The British Retail Consortium has revealed that ‘household budgets are under pressure’ – which won’t come as any surprise to anybody trying to sell something to an individual, or business. Apparently, disposable incomes have dropped more than at any time in the previous 34 years.
On the retail side, food inflation is up, but 39% of current grocery spending is going on promoted goods – showing the value of promotional activity in both retail and non-retail markets. Also in retail, clothes and shoes are cheaper than a year ago.
For the savvy business promoter, this is a great time to invest in cost-effective promotional clothing, especially if they want to generate the kind of buzz that earns them enough market share to thrive where others are only managing to survive. On the high streets of the UK, summer promotions have begun earlier and 70% of shops had promotional displays in their windows during the survey, compared with 60% in 2010.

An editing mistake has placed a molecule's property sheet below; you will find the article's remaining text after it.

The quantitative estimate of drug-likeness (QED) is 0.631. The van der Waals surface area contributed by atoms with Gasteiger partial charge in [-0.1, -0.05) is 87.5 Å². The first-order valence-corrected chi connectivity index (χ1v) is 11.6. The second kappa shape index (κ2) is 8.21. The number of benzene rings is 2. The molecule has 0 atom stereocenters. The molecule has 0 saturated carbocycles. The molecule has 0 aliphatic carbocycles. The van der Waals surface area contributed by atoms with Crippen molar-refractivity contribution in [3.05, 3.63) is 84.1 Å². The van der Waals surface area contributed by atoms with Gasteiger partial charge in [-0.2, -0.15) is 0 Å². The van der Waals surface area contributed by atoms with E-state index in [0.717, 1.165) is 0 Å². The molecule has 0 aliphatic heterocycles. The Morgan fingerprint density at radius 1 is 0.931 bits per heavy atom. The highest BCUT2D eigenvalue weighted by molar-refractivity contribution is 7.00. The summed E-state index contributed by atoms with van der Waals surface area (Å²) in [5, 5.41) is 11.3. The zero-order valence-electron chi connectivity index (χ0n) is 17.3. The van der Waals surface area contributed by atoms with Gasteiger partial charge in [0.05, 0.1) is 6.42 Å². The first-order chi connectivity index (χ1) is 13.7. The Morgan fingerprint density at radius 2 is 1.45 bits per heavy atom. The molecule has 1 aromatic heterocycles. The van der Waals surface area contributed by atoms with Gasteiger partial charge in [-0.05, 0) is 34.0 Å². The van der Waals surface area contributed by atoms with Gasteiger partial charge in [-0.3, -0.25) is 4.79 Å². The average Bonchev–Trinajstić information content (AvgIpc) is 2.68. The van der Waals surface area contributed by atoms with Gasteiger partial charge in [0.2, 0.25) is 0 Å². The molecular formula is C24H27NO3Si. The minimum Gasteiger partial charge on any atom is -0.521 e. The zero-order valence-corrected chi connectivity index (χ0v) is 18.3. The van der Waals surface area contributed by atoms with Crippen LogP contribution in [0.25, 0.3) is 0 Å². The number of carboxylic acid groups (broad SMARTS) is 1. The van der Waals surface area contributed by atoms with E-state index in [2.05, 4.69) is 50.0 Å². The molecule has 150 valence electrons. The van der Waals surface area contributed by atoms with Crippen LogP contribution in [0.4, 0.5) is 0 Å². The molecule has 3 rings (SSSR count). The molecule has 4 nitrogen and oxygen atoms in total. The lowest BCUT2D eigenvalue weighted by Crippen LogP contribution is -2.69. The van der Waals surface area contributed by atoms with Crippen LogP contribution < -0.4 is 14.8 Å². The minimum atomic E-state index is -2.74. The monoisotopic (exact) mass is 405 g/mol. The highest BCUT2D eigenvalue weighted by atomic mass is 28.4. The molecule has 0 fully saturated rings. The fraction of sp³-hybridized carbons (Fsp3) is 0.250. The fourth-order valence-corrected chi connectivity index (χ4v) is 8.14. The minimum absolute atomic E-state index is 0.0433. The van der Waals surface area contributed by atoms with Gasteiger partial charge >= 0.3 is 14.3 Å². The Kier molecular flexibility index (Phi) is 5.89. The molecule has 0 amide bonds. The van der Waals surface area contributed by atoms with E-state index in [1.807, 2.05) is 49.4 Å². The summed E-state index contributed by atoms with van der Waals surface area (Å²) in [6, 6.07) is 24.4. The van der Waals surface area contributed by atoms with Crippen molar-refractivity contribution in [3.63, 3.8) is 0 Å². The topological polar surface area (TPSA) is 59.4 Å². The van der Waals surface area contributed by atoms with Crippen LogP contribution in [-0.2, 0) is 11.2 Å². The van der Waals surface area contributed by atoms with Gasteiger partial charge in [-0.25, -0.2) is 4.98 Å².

One of the biggest areas of growth in promotional clothing is baby and children’s wear, as businesses recognise the value of the ‘potty pound’ and the way that fashion conscious parents are brand dressing children younger and younger. The arrival of Harper Seven Beckham and the anticipation of a baby boom as soon as the Duke and Duchess of Beckham announce that they are starting a family are contributing to this drive towards promotional clothing for the very small and T-shirts are one of the easiest ways to get a brand, band, book or company on the very small chests of the very small consumers in society. Choosing a child-friendly colour and a bold logo or image to accompany promotional details is a great way to use pester power to get your garment worn by the smart toddler or pre-teen.